China’s food industry has been riddled with toxic and fake food scandals in recent years, as food production is struggling to keep up with a growing population.
The e-commerce giant Alibaba, states that fraud is costing the global food industry $40 billion a year. Counterfeit soy sauce, rice, and eggs are among the potentially deadly items that have been found for sale. In a new trial, Alibaba is using an incorruptible blockchain database to track an authentic item going from a manufacturer to a consumer.
China’s online shopping giant is initially testing this structure on Australian and New Zealand imports. Dairy brand Fonterra, and Blackmores, a health supplements company, are the first companies to use the framework. Once the item arrives with the buyer in China, they can scan a special QR code to see the blockchain-verified database that shows it is a genuine product. Consumers benefit from being able to view the origins of their food, and the journey of their purchase. If a product was marketed as organic, the buyer could potentially view the item’s source via a blockchain to see if it really came from an organic farm.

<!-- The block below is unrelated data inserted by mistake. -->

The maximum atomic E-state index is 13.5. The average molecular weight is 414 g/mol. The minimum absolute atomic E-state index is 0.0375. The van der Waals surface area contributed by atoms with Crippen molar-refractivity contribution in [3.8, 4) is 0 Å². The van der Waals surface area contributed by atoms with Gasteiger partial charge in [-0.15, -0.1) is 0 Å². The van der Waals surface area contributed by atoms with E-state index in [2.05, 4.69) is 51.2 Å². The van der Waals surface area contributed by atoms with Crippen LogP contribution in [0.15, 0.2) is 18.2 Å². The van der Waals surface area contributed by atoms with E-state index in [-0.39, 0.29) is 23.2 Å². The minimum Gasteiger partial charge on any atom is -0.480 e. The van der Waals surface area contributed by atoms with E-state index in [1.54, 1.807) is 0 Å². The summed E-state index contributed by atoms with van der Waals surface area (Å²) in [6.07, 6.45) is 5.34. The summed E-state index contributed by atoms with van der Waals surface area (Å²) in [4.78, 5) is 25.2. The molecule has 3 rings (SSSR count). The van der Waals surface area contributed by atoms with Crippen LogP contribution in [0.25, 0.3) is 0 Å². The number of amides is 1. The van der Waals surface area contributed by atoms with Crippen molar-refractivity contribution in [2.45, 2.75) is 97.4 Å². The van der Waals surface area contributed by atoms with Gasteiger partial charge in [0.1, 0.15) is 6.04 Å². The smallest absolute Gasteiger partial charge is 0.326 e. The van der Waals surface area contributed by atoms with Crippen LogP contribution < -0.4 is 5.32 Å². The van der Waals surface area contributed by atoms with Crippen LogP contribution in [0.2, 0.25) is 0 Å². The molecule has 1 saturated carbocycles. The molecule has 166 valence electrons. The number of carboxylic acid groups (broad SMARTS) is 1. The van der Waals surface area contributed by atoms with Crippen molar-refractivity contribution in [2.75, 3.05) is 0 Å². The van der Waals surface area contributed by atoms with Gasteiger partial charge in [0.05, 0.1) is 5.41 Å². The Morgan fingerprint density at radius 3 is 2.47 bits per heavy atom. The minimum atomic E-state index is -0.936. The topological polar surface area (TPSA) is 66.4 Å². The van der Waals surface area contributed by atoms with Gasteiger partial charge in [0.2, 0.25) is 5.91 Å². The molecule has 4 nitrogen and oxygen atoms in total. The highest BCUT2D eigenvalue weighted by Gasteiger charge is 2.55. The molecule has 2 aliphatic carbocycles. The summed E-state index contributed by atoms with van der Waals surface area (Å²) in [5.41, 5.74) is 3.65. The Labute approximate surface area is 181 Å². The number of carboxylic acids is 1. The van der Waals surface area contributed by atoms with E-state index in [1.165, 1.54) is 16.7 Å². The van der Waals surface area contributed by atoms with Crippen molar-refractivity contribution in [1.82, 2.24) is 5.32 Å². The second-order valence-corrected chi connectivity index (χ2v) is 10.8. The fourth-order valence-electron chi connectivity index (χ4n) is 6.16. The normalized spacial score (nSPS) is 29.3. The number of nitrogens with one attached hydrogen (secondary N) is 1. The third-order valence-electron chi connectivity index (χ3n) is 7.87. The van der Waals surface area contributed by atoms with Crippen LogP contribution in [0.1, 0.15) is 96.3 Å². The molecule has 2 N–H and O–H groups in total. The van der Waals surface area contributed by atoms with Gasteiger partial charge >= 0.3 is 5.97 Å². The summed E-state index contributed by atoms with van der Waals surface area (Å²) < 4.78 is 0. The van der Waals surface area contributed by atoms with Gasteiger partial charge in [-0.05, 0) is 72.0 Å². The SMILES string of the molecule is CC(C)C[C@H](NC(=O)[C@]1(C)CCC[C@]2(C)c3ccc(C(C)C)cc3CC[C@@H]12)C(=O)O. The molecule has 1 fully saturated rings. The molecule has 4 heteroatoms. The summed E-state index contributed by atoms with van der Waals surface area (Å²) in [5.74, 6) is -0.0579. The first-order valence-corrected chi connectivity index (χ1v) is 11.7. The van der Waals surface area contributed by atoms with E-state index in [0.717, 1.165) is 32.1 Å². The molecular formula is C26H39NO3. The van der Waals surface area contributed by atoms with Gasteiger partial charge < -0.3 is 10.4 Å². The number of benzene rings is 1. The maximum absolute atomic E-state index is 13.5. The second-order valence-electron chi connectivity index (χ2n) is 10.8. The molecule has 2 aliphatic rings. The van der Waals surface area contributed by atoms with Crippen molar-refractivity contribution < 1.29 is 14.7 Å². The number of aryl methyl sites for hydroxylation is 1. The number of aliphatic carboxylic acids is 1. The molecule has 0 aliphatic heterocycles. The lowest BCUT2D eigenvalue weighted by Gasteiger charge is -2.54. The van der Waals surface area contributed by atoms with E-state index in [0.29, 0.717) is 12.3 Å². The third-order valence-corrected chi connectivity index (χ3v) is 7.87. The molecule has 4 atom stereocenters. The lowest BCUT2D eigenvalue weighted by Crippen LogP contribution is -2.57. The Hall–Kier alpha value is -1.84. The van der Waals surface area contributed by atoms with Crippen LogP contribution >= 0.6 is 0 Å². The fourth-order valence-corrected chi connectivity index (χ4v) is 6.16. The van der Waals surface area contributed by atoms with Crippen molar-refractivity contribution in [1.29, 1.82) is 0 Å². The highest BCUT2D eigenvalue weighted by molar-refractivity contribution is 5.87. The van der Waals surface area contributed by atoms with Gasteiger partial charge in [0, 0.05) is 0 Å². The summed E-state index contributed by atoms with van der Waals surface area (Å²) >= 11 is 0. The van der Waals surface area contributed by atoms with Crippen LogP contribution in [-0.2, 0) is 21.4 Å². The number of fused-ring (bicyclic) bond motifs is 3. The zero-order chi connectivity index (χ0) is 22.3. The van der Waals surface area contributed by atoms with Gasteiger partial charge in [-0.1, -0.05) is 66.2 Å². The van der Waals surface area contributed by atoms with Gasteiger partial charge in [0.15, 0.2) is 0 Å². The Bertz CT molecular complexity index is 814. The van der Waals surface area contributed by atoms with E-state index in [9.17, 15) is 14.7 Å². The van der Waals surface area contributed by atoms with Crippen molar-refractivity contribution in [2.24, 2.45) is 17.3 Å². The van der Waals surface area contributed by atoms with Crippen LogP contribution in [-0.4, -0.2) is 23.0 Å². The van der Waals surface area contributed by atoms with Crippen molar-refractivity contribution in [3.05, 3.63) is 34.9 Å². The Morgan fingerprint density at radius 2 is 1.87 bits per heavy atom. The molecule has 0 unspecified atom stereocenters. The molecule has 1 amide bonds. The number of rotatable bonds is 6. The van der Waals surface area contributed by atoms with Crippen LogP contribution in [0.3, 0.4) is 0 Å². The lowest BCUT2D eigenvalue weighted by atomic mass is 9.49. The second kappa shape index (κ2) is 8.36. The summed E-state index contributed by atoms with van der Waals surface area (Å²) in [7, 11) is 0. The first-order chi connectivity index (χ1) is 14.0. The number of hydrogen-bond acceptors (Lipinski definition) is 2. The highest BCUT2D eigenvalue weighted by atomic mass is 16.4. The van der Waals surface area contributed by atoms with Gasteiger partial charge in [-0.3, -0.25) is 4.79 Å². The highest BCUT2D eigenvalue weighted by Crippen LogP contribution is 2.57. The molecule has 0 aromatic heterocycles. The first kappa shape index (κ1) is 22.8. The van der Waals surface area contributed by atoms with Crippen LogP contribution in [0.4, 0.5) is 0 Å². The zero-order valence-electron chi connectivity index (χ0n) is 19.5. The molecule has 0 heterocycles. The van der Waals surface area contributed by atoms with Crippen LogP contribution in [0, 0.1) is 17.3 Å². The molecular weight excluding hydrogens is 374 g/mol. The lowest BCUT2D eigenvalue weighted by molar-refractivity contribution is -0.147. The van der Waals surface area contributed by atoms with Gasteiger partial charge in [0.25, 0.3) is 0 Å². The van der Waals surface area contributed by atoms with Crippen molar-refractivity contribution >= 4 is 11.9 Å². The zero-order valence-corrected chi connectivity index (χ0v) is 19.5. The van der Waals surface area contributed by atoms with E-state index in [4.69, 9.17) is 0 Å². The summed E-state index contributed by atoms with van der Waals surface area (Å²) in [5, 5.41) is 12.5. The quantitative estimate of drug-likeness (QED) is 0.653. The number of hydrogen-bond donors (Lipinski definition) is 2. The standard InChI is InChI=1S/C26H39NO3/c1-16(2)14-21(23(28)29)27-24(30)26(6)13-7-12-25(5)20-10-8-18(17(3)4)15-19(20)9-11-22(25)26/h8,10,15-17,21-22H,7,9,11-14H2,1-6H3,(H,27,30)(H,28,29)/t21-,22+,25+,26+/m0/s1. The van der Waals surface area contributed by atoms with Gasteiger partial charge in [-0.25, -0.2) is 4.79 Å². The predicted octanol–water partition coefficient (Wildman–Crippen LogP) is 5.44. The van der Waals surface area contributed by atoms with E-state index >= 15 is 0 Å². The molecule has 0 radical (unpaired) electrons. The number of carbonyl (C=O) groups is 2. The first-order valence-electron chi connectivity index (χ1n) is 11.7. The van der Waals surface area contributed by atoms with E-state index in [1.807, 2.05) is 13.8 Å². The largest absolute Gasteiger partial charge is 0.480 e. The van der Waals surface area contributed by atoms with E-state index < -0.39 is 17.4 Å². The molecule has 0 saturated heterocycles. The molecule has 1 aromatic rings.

The goal of the programme – first announced in theory in March 2017 – is to use the blockchain database to “achieve end-to-end supply chain traceability and transparency to enhance consumer confidence and build a trusted environment for cross-border trade,” said Alibaba in a statement.
Do you think that the initiative of blockchain-based tracking can clean up the supply chains?